Had a pretty good day in the shop-a-roonie today, got to work on a bunch of paint...let's check out the beginning steps, shall we?
After fabrication is complete on a frame, I take the piece into good light and meticulously go over all the junctions to insure everything is closed (occasionally I leave a portion of a weld open until the area cools to prevent gas back pressure due to the heat of welding), then the frame gets wiped down with degreaser inside and out, air blown off, and then the vent holes taped to keep the blasting media out of the interior.
On the belt drive frame, I also needed to mask off the SS coupler lugs to protect the stainless steel finish...
Once everything is all inspected, wiped and taped, it's off to the blast cabinet to give the substructure a fine mechanical tooth that aids in good primer adhesion.
Here we are back from the blast cabinet, you can see how the frame is now a dull grey color, even all over. When the blaster turns off, the gloves go on, and the frame will not be touched by bare skin again, insuring that all oils are kept to my self :)
And a close up shot for you...
Here's a lugged frame by big Joe Bringheli that will be getting a lush metallic grandeur blue...
After blasting, I blow off the entire frame with filtered air and then wipe it clean with a paint prep degreaser and a lint free cloth. Then it's time to mix up the primer...the armour of liquid paint finishes. I use Ditzler products (PPG) and have grown to love the DP40LF for my primer duties. Below are the ingredients for a tough primer coat.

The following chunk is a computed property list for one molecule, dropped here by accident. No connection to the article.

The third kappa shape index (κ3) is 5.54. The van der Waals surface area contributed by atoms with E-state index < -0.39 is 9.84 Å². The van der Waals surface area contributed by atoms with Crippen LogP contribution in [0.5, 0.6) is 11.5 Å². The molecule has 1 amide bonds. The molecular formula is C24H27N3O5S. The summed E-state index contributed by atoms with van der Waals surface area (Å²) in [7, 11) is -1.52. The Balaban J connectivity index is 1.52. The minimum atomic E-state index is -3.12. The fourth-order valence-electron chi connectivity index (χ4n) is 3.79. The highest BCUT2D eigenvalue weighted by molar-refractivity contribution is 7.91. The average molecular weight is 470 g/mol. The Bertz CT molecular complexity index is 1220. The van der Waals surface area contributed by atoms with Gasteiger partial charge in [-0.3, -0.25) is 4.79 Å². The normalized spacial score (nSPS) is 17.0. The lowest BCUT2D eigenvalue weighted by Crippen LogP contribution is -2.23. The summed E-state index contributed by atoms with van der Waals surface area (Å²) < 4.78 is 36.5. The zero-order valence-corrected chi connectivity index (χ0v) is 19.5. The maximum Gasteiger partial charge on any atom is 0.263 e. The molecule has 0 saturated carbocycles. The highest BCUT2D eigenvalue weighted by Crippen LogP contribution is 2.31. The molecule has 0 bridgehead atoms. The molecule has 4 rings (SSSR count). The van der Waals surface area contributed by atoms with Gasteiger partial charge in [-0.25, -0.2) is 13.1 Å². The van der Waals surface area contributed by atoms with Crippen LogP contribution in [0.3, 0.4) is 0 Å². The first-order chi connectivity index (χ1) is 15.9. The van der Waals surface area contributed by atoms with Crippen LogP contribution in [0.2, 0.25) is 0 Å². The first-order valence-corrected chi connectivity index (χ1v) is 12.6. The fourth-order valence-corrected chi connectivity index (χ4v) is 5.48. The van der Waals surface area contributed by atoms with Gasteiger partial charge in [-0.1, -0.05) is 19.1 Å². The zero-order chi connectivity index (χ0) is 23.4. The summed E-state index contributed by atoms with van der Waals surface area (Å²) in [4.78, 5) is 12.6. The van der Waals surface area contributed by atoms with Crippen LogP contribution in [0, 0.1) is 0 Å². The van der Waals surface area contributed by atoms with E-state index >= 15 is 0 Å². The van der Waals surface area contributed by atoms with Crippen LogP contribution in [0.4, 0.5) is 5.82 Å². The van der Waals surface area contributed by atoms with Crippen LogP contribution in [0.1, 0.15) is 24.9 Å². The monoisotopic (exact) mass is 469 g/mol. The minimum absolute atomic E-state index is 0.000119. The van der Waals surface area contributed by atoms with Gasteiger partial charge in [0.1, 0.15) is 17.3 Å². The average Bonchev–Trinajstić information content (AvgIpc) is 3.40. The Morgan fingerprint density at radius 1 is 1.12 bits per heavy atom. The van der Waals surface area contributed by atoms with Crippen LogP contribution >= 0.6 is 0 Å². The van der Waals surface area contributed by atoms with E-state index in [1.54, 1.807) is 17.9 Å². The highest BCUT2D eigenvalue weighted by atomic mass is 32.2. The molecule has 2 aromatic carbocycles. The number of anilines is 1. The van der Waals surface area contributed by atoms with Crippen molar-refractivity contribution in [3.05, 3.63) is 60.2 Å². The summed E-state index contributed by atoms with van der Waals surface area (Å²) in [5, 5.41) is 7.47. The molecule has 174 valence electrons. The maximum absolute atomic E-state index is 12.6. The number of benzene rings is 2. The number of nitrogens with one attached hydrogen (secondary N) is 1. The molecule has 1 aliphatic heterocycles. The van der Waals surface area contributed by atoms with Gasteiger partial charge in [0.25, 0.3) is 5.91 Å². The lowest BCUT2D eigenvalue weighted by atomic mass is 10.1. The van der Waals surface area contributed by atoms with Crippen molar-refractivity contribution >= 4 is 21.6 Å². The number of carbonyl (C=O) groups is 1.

Then it's time to shoot!
The third frame I began working on is Chris's SS road rear end...a misguided packing arrangement in his travel case had left a LARGE scar on the seat tube, so it's getting repainted to bring back that new bike glow.
Primer in progress...Joe's road fork. I thinned the primer down a bunch to maintain the shore lines on the lugged frame and fork, so that traditional sharp lug line is present.
The belt drive frame getting coated...my paint fixture allows me to rotate the frame 360 degrees to insure the best angle for coverage as well as to vary the position to chase drips in the final clear.
Once the primer is on, the parts go into the bake box to flash off the solvents.
After baking, everything is sanded with 600 grit paper and the process repeated two more times.
As a parting shot, I just love the lines of this frame...the bold bi-oval downtube, the custom bent stays elegantly thinning into the vertical dropouts, this bike is going to be killer. Just wait til you see the paint scheme coming for this one, gonna be unveiled for the handbuilt show!